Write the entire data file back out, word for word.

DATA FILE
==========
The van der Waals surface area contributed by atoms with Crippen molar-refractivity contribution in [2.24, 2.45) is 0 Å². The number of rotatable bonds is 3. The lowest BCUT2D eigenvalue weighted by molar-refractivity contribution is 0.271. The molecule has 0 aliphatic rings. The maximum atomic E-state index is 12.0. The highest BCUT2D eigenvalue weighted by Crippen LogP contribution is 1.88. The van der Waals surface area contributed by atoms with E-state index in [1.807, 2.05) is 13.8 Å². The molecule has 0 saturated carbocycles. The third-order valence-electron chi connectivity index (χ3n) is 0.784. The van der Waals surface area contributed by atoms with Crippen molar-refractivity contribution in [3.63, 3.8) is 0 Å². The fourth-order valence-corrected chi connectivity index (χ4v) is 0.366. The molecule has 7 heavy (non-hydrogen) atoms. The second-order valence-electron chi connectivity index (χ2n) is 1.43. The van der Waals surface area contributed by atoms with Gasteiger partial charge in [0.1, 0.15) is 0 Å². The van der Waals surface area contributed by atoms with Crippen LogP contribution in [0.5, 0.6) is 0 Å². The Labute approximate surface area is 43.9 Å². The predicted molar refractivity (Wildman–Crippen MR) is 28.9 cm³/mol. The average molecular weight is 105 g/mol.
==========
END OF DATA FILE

The van der Waals surface area contributed by atoms with Crippen molar-refractivity contribution in [2.24, 2.45) is 0 Å². The number of rotatable bonds is 3. The lowest BCUT2D eigenvalue weighted by molar-refractivity contribution is 0.271. The molecule has 0 aliphatic rings. The maximum atomic E-state index is 12.0. The highest BCUT2D eigenvalue weighted by Crippen LogP contribution is 1.88. The van der Waals surface area contributed by atoms with E-state index in [1.807, 2.05) is 13.8 Å². The molecule has 0 saturated carbocycles. The third-order valence-electron chi connectivity index (χ3n) is 0.784. The van der Waals surface area contributed by atoms with Crippen molar-refractivity contribution in [3.63, 3.8) is 0 Å². The fourth-order valence-corrected chi connectivity index (χ4v) is 0.366. The molecule has 7 heavy (non-hydrogen) atoms. The second-order valence-electron chi connectivity index (χ2n) is 1.43. The van der Waals surface area contributed by atoms with Gasteiger partial charge in [0.1, 0.15) is 0 Å². The van der Waals surface area contributed by atoms with Crippen LogP contribution in [0.5, 0.6) is 0 Å². The Labute approximate surface area is 43.9 Å². The predicted molar refractivity (Wildman–Crippen MR) is 28.9 cm³/mol. The average molecular weight is 105 g/mol.